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Japanese corporations are planning a new generation of nuclear reactors


The Fukushima meltdown raised few doubts about nuclear power in Japan. Hitachi now wants to develop a new light-water generation together with the US company General Electric.

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Nuclear reactor (symbolic image): Turning away from the policy of not using new nuclear energy

Photo: Rupert Oberhäuser / IMAGO

Japan's plans to develop next-generation nuclear power plants are taking shape.

As the Japanese business newspaper "Nikkei" reported on Friday, the industrial group Hitachi and its US partner General Electric want to develop a new type of light water reactor.

Safety problems would be addressed in a targeted manner that contributed to the meltdown at the Fukushima nuclear power plant in 2011 as a result of an earthquake and tsunami.

Previously, the Mitsubishi Heavy Industries group announced that it also wanted to develop a new light water reactor.

Instead of the originally announced policy of not using new nuclear energy, the government now wants to promote the construction of next-generation reactors.

The argument: A stable power supply without CO2 emissions in the resource-poor island nation.

Japan, the third largest economy in the world ahead of Germany, has set itself the goal of generating 20 to 22 percent of its electricity supply from nuclear energy by the fiscal year 2030 (starting April 1).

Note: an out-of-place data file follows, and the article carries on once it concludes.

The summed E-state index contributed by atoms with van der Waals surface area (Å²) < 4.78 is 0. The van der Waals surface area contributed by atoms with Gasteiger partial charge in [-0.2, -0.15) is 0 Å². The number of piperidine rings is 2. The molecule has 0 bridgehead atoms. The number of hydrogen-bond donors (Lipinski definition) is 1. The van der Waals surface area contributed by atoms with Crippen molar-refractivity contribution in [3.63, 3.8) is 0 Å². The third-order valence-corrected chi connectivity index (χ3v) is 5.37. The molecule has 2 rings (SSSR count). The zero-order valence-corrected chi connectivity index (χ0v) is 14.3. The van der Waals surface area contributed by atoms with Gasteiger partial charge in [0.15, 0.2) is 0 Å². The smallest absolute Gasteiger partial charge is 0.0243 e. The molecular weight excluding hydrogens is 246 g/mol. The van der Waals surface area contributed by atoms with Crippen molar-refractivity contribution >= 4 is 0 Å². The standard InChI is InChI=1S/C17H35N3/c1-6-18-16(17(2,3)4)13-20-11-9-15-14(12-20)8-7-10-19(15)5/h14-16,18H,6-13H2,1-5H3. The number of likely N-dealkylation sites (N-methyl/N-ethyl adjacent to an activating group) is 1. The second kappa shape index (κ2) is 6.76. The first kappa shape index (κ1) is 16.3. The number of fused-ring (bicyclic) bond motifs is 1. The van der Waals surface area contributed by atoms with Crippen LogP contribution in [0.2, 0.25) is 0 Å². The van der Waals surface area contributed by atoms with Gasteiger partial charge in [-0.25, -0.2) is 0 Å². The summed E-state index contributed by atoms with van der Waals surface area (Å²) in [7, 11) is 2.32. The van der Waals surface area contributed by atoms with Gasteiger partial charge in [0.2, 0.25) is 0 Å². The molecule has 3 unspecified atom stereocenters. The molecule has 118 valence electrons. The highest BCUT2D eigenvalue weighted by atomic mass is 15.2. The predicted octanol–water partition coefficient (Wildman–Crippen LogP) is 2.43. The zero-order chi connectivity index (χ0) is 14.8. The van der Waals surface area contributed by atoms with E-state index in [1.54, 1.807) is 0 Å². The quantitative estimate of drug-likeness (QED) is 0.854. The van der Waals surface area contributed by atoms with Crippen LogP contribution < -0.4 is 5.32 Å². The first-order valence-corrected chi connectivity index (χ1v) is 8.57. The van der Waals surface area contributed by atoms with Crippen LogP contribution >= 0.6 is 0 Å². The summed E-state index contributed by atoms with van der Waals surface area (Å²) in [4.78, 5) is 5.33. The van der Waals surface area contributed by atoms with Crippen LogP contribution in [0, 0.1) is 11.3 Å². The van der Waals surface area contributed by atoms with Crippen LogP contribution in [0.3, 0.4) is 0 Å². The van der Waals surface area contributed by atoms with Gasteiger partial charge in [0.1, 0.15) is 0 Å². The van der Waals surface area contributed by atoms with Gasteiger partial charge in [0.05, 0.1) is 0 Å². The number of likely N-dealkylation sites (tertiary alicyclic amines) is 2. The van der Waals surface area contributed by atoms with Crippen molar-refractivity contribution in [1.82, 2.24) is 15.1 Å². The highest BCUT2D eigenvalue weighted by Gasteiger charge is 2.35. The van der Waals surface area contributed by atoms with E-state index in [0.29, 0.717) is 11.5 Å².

The light water reactor planned by the joint venture GE Hitachi Nuclear Energy is based on the same technology as the boiling water reactors used in Fukushima.

But the new model will be able to cool nuclear fuel even during a power outage, the Nikkei reported.

For this purpose, temperature differences should be used to achieve a natural circulation of the cooling water.

During the 2011 GAU, the power supply required for the cooling process failed as a result of the tsunami.

The new reactors also featured improved venting processes that filter out radioactive gases and release the cleaned steam.

During the 2011 disaster in Fukushima, hydrogen explosions occurred due to pressure build-up in the containment and delayed venting.

Commercialization of the new reactors is scheduled for the mid-2030s.

Competitor Mitsubishi Heavy is also planning a new type of light water reactor at the same time, which is said to be safer than existing models.

After the Fukushima disaster, Japan introduced stricter safety standards that generally limited the operation of reactors to 40 years.

However, operation for another 20 years is possible if the safety devices are brought up to date.

So far, 17 nuclear reactors have met the safety requirements, 10 of which have since been restarted.

The rest should follow.


Source: spiegel

All business articles on 2022-09-30

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